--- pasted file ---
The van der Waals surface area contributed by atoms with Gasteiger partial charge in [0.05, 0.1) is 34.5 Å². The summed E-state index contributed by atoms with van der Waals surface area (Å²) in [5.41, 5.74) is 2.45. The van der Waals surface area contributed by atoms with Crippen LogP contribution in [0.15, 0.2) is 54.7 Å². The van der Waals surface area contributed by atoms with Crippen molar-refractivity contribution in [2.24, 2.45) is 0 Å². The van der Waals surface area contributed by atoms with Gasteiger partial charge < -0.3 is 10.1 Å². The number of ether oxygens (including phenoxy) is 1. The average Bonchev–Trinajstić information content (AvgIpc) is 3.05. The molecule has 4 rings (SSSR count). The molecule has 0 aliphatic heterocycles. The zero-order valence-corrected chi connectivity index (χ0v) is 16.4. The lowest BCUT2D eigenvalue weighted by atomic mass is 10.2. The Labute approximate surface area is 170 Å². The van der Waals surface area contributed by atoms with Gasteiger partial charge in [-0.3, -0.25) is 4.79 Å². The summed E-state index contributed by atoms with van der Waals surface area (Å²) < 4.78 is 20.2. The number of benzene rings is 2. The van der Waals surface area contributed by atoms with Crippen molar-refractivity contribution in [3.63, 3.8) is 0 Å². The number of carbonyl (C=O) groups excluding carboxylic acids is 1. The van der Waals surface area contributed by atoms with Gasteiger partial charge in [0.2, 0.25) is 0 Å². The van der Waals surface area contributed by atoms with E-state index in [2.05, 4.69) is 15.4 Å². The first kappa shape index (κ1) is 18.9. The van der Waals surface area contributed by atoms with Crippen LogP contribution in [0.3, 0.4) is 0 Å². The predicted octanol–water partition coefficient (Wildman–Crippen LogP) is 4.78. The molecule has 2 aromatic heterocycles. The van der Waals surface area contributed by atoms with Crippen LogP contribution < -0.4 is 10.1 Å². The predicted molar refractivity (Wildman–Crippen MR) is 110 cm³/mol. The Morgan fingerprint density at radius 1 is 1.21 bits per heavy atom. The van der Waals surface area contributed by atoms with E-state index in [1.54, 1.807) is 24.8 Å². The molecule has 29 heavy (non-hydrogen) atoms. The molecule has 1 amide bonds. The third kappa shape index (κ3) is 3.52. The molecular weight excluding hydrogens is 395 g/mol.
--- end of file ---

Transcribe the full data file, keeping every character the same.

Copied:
The van der Waals surface area contributed by atoms with Gasteiger partial charge in [0.05, 0.1) is 34.5 Å². The summed E-state index contributed by atoms with van der Waals surface area (Å²) in [5.41, 5.74) is 2.45. The van der Waals surface area contributed by atoms with Crippen LogP contribution in [0.15, 0.2) is 54.7 Å². The van der Waals surface area contributed by atoms with Crippen molar-refractivity contribution in [2.24, 2.45) is 0 Å². The van der Waals surface area contributed by atoms with Gasteiger partial charge < -0.3 is 10.1 Å². The number of ether oxygens (including phenoxy) is 1. The average Bonchev–Trinajstić information content (AvgIpc) is 3.05. The molecule has 4 rings (SSSR count). The molecule has 0 aliphatic heterocycles. The zero-order valence-corrected chi connectivity index (χ0v) is 16.4. The lowest BCUT2D eigenvalue weighted by atomic mass is 10.2. The Labute approximate surface area is 170 Å². The van der Waals surface area contributed by atoms with Gasteiger partial charge in [-0.3, -0.25) is 4.79 Å². The summed E-state index contributed by atoms with van der Waals surface area (Å²) < 4.78 is 20.2. The number of benzene rings is 2. The van der Waals surface area contributed by atoms with Crippen molar-refractivity contribution in [3.63, 3.8) is 0 Å². The number of carbonyl (C=O) groups excluding carboxylic acids is 1. The van der Waals surface area contributed by atoms with Gasteiger partial charge in [0.2, 0.25) is 0 Å². The van der Waals surface area contributed by atoms with E-state index in [2.05, 4.69) is 15.4 Å². The first kappa shape index (κ1) is 18.9. The van der Waals surface area contributed by atoms with Crippen LogP contribution in [0.3, 0.4) is 0 Å². The predicted octanol–water partition coefficient (Wildman–Crippen LogP) is 4.78. The molecule has 2 aromatic heterocycles. The van der Waals surface area contributed by atoms with Crippen LogP contribution < -0.4 is 10.1 Å². The predicted molar refractivity (Wildman–Crippen MR) is 110 cm³/mol. The Morgan fingerprint density at radius 1 is 1.21 bits per heavy atom. The van der Waals surface area contributed by atoms with E-state index in [1.54, 1.807) is 24.8 Å². The molecule has 29 heavy (non-hydrogen) atoms. The molecule has 1 amide bonds. The third kappa shape index (κ3) is 3.52. The molecular weight excluding hydrogens is 395 g/mol.